Upstream Theater Postpones IPHIGENIA IN SPLOTT to October
In keeping with the evolving response to the current public health crisis, Upstream Theater is postponing their regional premiere of IPHIGENIA IN SPLOTT by Welsh playwright Gary Owen until next season. The play is now scheduled to run from October 9-25. If single tickets or a season passport were purchased, they will honor your ticket at that time.
In keeping with their mission, Upstream Theater has suggestions to "move you, and move you to think."
For a historical look at how St. Louis wisely dealt with the flu epidemic of 1918 click here.
Going a little further back, to see how one group of self-quarantined people occupied themselves in the 14th Century, they recommend Boccaccio's Decameron. I personally enjoy the first English rendering by Shakespeare contemporary John Florio--translator, tutor, and spy:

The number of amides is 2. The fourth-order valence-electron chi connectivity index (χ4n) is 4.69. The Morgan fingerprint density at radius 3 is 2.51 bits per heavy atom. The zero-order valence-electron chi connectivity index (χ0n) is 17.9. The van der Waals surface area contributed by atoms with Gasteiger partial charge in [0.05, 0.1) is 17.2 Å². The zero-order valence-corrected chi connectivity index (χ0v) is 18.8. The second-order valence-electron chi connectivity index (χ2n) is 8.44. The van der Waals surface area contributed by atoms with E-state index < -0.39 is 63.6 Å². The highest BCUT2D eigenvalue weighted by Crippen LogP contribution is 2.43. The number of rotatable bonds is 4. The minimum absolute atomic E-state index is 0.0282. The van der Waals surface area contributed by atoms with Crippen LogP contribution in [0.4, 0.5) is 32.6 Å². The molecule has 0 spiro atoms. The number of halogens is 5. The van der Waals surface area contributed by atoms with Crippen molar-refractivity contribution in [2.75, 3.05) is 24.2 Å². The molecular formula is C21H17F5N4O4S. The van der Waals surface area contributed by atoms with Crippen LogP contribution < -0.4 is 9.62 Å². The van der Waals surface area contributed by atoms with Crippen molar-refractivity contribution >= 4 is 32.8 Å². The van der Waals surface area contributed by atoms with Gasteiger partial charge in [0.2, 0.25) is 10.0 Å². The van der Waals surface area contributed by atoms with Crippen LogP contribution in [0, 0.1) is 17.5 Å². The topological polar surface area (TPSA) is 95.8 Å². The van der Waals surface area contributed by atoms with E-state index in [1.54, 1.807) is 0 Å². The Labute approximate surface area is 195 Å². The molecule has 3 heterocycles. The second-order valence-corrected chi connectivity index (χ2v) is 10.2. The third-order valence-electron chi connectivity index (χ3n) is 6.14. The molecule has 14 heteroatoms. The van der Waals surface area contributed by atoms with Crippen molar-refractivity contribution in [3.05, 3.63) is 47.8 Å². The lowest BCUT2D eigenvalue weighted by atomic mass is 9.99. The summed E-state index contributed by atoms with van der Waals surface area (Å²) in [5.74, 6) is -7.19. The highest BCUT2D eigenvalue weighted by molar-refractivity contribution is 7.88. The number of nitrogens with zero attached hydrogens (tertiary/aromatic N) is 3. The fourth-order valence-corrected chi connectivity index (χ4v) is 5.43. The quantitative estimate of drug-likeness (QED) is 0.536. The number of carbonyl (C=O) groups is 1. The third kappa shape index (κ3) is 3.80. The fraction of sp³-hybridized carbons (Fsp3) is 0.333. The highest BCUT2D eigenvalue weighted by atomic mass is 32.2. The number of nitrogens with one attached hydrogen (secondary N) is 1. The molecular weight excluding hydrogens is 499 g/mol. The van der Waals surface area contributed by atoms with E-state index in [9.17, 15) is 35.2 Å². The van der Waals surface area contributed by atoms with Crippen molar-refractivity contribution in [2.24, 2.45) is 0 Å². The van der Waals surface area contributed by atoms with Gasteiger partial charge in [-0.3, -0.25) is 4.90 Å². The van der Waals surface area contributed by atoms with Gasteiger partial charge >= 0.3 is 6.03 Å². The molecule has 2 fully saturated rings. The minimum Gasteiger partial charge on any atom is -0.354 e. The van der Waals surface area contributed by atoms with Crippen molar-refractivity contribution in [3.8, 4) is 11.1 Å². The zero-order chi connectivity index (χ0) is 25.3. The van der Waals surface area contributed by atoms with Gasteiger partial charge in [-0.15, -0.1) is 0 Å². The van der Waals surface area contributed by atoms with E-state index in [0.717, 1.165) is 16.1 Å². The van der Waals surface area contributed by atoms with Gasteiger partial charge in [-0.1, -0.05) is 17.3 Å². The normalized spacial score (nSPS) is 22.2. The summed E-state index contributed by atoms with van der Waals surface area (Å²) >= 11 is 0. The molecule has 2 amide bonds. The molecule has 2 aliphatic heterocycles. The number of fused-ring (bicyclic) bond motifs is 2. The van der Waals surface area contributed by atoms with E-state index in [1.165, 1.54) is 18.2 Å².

The Ladies and Gentlemen allowed of the motion, to spend the time in telling pleasant tales; whereupon the Queene saide: Seeing you have approved mine advice, I grant free permission for this first day, that every one shall relate, what to him or her is best pleasing.
Inspired by the Greek myth of a young woman offered as human sacrifice, Gary Owen's IPHIGENIA IN SPLOTT is a boisterous and blisteringly poetic monologue that drives home the high price people pay for society's shortcomings.
Effie is the kind of person you'd avoid eye contact with as she stumbles drunk around Cardiff's gritty Splott neighborhood at 11:30 am, spiraling through a daily mess of drink, drugs and drama followed by a hangover worse than death. You think you know her, but you really don't-because she has made a choice that you could never have expected.
While awarding the prestigious James Tait Black Award at the Edingburgh Festival, judges praised Owen's innovative writing that "makes audiences laugh, cry, and stand up to revolt"-a fitting close to our 15th season that began with THE AGITATORS and continued with our runaway rave hit WILDFIRE.
With Jennifer Theby-Quinn, directed by Patrick Siler.